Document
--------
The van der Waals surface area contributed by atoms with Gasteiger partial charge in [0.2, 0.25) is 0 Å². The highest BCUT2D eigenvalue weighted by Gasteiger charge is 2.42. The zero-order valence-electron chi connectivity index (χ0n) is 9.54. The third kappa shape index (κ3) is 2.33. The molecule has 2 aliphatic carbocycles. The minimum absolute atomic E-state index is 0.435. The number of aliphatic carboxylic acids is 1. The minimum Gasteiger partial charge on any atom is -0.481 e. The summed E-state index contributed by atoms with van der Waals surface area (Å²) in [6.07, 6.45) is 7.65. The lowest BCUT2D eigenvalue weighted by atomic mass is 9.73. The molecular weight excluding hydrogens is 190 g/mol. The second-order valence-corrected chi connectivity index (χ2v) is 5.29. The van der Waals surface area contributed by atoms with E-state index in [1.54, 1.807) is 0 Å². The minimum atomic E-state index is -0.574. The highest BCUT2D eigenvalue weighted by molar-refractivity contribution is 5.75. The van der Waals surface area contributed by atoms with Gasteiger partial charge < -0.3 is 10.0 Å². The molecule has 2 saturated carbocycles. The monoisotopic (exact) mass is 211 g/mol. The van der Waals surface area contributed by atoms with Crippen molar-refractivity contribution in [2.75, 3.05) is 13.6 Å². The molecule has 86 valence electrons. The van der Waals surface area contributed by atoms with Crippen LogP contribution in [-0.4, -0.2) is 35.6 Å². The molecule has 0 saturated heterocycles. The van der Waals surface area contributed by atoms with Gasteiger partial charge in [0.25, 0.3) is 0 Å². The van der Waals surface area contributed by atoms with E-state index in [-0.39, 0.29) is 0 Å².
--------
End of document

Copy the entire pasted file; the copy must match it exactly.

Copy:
The van der Waals surface area contributed by atoms with Gasteiger partial charge in [0.2, 0.25) is 0 Å². The highest BCUT2D eigenvalue weighted by Gasteiger charge is 2.42. The zero-order valence-electron chi connectivity index (χ0n) is 9.54. The third kappa shape index (κ3) is 2.33. The molecule has 2 aliphatic carbocycles. The minimum absolute atomic E-state index is 0.435. The number of aliphatic carboxylic acids is 1. The minimum Gasteiger partial charge on any atom is -0.481 e. The summed E-state index contributed by atoms with van der Waals surface area (Å²) in [6.07, 6.45) is 7.65. The lowest BCUT2D eigenvalue weighted by atomic mass is 9.73. The molecular weight excluding hydrogens is 190 g/mol. The second-order valence-corrected chi connectivity index (χ2v) is 5.29. The van der Waals surface area contributed by atoms with E-state index in [1.54, 1.807) is 0 Å². The minimum atomic E-state index is -0.574. The highest BCUT2D eigenvalue weighted by molar-refractivity contribution is 5.75. The van der Waals surface area contributed by atoms with Gasteiger partial charge < -0.3 is 10.0 Å². The molecule has 2 saturated carbocycles. The monoisotopic (exact) mass is 211 g/mol. The van der Waals surface area contributed by atoms with Crippen molar-refractivity contribution in [2.75, 3.05) is 13.6 Å². The molecule has 86 valence electrons. The van der Waals surface area contributed by atoms with Crippen LogP contribution in [-0.4, -0.2) is 35.6 Å². The molecule has 0 saturated heterocycles. The van der Waals surface area contributed by atoms with Gasteiger partial charge in [0.25, 0.3) is 0 Å². The van der Waals surface area contributed by atoms with E-state index in [-0.39, 0.29) is 0 Å².